(By R. Chandrasekaran) On May 8, Food and Drug Administration's advisory panel will meet to review on Regeneron Pharmaceuticals' (Nasdaq: REGN
) drug Arcalyst for preventing gout flares.
In last November, the company had applied for supplemental Biologics License Application (sBLA) for its drug Arcalyst injection for gout flare prevention in patients beginning with uric acid-lowering treatment.
Generally, gout flares happen in men in the age group of 40 to 60, though there are some instances where it happens for men aged in early 30s. For women, it occurs after the menopause.
It is widely believed that gout attacks are connected with wine and rich food and was generally termed as a rich man's disease. But this has been termed as wrong impression and that even healthy foods could contribute to gout flares. This impression gains ground for the simple reason that most of drinks and foods contain purines, which are grasped and turned into uric acid. Generally, these are removed from the body, but patients suffering from gout flares have reduced capability to remove it. This builds up into the system.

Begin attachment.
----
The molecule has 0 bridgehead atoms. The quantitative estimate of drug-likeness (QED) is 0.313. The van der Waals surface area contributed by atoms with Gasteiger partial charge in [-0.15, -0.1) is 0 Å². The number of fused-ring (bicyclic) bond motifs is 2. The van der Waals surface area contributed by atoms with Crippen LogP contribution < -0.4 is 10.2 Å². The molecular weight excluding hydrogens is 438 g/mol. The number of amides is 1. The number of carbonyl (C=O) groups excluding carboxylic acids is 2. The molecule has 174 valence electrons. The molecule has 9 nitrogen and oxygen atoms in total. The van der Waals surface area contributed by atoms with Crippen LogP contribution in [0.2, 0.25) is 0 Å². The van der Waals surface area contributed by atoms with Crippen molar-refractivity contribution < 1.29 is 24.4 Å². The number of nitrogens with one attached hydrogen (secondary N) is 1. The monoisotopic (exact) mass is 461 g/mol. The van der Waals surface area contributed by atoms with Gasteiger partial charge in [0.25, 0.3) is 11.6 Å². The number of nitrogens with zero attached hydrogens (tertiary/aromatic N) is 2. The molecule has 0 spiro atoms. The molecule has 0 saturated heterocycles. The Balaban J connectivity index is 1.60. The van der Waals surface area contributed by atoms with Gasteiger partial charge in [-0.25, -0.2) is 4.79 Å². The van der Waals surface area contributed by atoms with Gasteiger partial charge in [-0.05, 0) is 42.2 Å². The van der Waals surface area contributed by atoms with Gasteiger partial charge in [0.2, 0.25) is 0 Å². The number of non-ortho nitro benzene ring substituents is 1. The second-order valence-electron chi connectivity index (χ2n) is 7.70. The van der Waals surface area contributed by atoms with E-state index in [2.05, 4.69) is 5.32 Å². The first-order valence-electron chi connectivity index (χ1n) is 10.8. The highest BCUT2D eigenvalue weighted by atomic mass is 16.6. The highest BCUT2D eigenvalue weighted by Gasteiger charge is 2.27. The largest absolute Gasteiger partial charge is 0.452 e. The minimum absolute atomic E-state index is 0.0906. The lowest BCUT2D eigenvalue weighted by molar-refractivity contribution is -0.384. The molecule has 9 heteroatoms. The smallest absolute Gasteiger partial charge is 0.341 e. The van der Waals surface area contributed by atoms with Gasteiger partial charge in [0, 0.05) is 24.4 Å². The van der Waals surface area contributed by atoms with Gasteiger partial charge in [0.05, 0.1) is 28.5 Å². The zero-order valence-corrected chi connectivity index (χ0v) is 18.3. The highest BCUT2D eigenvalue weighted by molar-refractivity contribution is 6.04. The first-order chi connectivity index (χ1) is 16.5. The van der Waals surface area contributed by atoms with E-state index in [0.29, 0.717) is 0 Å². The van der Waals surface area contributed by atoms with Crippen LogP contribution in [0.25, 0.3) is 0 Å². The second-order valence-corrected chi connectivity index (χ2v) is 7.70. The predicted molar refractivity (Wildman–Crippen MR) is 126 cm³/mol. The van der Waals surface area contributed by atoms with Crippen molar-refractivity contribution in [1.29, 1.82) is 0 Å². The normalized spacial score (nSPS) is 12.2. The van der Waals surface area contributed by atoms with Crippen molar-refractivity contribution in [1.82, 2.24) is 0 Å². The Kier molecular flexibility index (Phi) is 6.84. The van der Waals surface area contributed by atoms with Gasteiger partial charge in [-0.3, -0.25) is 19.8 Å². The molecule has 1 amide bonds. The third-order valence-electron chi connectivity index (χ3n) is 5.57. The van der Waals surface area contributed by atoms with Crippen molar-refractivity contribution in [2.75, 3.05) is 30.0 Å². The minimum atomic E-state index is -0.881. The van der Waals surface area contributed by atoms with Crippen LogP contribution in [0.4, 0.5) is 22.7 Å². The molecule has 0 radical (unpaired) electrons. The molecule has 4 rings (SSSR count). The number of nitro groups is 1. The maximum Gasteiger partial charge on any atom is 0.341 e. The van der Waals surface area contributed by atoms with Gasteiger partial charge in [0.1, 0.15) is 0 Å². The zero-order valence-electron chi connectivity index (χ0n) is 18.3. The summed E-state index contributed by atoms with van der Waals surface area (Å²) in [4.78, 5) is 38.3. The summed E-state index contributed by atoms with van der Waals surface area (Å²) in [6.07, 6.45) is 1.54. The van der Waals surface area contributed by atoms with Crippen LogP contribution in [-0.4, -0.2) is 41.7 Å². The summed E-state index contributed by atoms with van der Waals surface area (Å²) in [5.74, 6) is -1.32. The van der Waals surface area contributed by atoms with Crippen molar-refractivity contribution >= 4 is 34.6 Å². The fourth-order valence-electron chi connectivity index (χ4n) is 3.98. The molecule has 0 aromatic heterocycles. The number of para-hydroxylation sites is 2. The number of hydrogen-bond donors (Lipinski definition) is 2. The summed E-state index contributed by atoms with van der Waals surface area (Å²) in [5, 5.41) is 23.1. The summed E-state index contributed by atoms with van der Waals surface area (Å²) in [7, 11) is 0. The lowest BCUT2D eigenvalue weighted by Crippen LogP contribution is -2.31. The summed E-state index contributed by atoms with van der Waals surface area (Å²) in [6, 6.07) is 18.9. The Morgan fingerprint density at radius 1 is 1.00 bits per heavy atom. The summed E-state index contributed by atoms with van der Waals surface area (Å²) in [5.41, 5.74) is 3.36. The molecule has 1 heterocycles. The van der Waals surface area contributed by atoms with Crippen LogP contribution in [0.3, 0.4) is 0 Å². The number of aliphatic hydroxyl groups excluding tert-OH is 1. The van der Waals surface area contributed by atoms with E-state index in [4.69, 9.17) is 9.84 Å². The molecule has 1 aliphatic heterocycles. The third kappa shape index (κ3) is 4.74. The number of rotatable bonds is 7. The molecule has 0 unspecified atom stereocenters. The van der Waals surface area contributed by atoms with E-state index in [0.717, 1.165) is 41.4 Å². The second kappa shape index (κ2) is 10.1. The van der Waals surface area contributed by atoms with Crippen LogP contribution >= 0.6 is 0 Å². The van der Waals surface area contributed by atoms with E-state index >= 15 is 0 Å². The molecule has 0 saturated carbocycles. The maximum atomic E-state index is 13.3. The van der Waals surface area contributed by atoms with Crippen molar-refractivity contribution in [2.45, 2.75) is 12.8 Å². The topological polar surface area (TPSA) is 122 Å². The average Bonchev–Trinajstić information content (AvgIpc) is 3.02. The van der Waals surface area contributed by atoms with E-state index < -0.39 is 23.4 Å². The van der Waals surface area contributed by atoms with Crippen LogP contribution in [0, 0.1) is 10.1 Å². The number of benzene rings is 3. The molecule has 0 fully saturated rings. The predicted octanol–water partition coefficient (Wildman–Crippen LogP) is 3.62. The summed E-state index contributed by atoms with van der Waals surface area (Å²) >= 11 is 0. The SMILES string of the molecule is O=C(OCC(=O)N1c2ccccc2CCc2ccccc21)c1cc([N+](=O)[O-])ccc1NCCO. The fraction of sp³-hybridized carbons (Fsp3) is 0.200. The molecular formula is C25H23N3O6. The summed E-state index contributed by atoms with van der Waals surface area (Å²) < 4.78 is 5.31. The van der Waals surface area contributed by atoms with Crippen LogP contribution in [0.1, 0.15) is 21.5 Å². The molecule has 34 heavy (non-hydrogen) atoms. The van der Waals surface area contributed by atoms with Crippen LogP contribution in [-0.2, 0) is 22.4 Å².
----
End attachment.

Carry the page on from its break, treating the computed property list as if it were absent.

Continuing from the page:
Currently, an estimated 8.3 million people in the U.S. seem to have been affected by gout attack. According to an estimate by Decision Resources, drug market size for acute gout will triple to $117 million, and that of the chronic gout to reach $1.83 billion by 2019.
Interestingly, a FDA staff has reportedly commented that Regeneron's Arcalyst may not necessarily offer sufficient benefit to prevent gout attack that is worth in taking side effects risk. But the benefit of the drug in small dimension was indicated.
This will throw an interesting scenario for the advisory panel to decide. There is every chance that the panel voting may be divided.
The latest FDA news seems to have hurt investors' sentiments on the stock as it is trading $2.34 or 1.75 percent lower at $131.58.